The thing that’s so irksome about freshmen — or “first-years,” if you’re a Gender Studies concentrator — is that they are having more fun than you. The rest of us are weary from their loud bursts of ecstatic liberty; freshman are newly free, yet safely cooped up beneath the big Brown shelter — and they want the world to know.
Then it’s over and bam!: you’re an upperclassmen and you abruptly inherit the solemn duty of mocking them, the fun-havers. Lucky for us, it turns out that teasing the newcomers is a lot of fun.
But our Brown impulse to deride the Young and Gradeless used to be much crueler. For this Blog edition of Ra Ra Brunonia we turn to the aptly called Encyclopedia Brunoniana by Martha Mitchell. According to Mitchell, since 1907, Brown’s Cammarian Club, a selective and elite cabal (and early student government), mandated that all first year students don a special brand of beanie called Eton caps. These things were fucking awful. They were, essentially, small brown-colored skullcaps. These harsh hats were unflattering, unfashionable, and, most crucially, marked you as a fun-haver — which meant your smug freshman head belonged in a toilet.
But the official word from EB says that the hats were “an attempt to strengthen class spirit.”
The Cammarian Club knew that if you forced someone to do something awful — like wear a stupid hat — in order to belong to some organization, then you foster a sense of belonging to that group. Hazing works because of something psychologists call the self-justification effect, whereby if you engage in behavior that clashes with your beliefs, then you tend to both rationalize those behaviors and deny any negative consequences.
It’s like in Animal House when they borrow Flounder’s car, wreck it, and then he still goes to the toga party. Well, sort of. It’s more like here at Brown when they make people run around naked on Wriston. I assume these disrobed dashers don’t necessarily believe in running around naked, in public, at night, but that they justify it by saying they get to have a giant wooden swing and live close to the Ratty.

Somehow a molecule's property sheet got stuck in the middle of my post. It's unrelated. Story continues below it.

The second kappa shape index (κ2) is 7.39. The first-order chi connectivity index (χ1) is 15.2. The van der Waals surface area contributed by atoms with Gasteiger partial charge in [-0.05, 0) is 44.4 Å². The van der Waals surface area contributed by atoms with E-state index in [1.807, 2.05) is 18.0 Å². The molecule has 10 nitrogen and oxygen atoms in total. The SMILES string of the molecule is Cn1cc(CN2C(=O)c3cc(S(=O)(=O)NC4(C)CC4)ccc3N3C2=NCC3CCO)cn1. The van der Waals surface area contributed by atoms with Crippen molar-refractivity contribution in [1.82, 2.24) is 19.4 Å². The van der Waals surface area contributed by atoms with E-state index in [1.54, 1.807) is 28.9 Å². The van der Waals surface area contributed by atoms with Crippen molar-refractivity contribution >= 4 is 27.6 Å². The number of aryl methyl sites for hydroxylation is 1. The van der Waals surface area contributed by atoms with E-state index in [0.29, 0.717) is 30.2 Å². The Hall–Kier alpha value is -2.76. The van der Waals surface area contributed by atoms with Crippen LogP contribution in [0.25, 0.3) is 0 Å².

But I digress.
These Eton caps were so abominably designed that in 1908 (one year after they were introduced) they had to be redesigned so as to be warm enough for those charming New England winters. And that means two things: One, these hats were small and thin. Two, people really wore them, even in cold weather, which also means that the consequences for not wearing them were severe. The cap rule must have been oppressively enforced because every “May 30 was marked by a parade of the freshmen through the principal downtown streets and their return to Lincoln Field for the burning of the caps in a bonfire.”
In the interest of advocating for the Devil, it’s entirely possible that the Brown beanies were a good faith effort to encourage camaraderie with silly skullcaps.
But let’s get one thing straightened out, dear reader. Apparently, in 1915 the Brown Daily Herald criticized the Cammarian Club for temporarily abolishing the beanies. I’d like the record for BlogDailyHerald to state that I’d rather wear nothing just the once than have to rock these hats on the daily. They were fucking hideous.
*Beanie shown is not an actual Brown University Eton cap; I couldn’t find an image, so I assume they all burned.